What if that poverty exists in my own home and in my own household? Am I willing to make myself vulnerable to their hurts? Am I willing to listen to their plight and make myself vulnerable to their helplessness? What if that person is my husband or wife, son or daughter, brother or sister, mother or father?

Once on the Fourth of July, at a local gas station, I found myself confronted by a form of poverty for which I did not think I was prepared. A double amputee approached me, asking for gas and a new starter for his car. Fortunately, a kind gentleman overheard the request and became my moral support. This amputee used a forked stick to control the accelerator and the brake. We were able to get him the gas he needed, and even found him a mechanic to replace his starter. In spite of his poverty, he was filled with an inner spirit of joy and optimism. As he drove away, we both discovered Christ very much alive in this man's poverty. However, neither my friend nor I was ready to trade places him.

Am I humble enough to sit down with the poor and the broken who live in my home and at my place of work and become vulnerable enough to listen to their poverty and to share my spirit with them? Am I willing at least to listen to them and to pray with them?

It is no sin to answer a frank, "No" to the above questions. That qualifies us to ask Jesus to help us do what we of ourselves cannot do.

We might ask the Lord to help us pray from the depths of our heart the prayer of St. Francis:

"Lord, make me an instrument of Your peace. Where there is hatred, let me sow love; where there is injury, pardon; where there is doubt, faith; where there is despair, hope; where there is darkness, light; where there is sadness, joy.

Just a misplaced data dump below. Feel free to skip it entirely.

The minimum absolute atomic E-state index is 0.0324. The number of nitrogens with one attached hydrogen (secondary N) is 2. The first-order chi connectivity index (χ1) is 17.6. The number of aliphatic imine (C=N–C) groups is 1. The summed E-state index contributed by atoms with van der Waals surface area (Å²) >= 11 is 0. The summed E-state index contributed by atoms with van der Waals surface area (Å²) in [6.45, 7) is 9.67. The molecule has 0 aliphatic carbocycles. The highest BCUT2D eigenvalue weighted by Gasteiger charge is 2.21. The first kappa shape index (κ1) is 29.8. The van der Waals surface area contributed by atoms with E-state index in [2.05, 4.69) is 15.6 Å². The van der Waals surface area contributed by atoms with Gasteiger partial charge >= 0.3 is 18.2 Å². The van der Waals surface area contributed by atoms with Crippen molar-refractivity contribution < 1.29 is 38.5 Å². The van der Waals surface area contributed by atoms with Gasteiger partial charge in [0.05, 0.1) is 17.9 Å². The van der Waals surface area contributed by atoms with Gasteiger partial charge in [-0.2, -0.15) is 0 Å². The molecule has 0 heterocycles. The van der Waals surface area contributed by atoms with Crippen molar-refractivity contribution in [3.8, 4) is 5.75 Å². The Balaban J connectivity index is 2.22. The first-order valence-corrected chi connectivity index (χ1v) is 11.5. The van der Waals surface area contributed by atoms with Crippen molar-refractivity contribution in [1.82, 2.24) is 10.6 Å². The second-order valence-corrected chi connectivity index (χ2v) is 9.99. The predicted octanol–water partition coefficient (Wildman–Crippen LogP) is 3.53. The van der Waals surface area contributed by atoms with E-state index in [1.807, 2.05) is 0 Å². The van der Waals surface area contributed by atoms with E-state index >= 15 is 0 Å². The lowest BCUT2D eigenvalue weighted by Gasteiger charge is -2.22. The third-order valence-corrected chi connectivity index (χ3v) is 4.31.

"O Divine master, grant that I may not so much seek to be consoled as to console; to be understood as to understand; to be loved as to love; For it is in giving that we receive; it is in pardoning that we are pardoned; it is in dying that we are born again to eternal life."

Even though we are not there yet, we can pray ourselves there!

Scripture readings for the week

Sunday, Aug. 25

21st week in Ordinary Time

Isaiah 66:18-21

Psalms 117:1, 2

Hebrews 12:5-7, 11-13

Luke 13:22-30

Monday, Aug. 26

21st week in Ordinary Time

First Thessalonians 1:2-5, 8-10

Psalms 149:1-2, 3-4, 5-6, 9

Matthew 23:13-22

Tuesday, Aug. 27

St. Monica — Memorial

First Thessalonians 2:1-8

Psalms 139:1-3, 4-5

Matthew 23:23-26

Wednesday, Aug. 28

St. Augustine, bishop and doctor — Memorial

First Thessalonians 2:9-13

Psalms 139:7-8, 9-10, 11-12

Matthew 23:27-32

Thursday, Aug. 29

Beheading of St. John the Baptist, martyr — Memorial

Jeremiah 1:17-19

Psalms 71:1-2, 3-4, 5-6, 15, 17

Mark 6:17-29

Friday, Aug. 30

21st week in Ordinary Time

First Thessalonians 4:1-8

Psalms 97:1, 2, 5-6, 10, 11-12

Matthew 25:1-13

Saturday, Aug. 31

21st week in Ordinary Time

First Thessalonians 4:9-12

Psalms 98:1, 7-8, 9

Matthew 25:14-30

Sunday, September 1

22nd week in Ordinary Time

Sirach 3:17-18, 20, 28-29

Hebrews 12:18-19, 22-24a

Luke 14:1, 7-14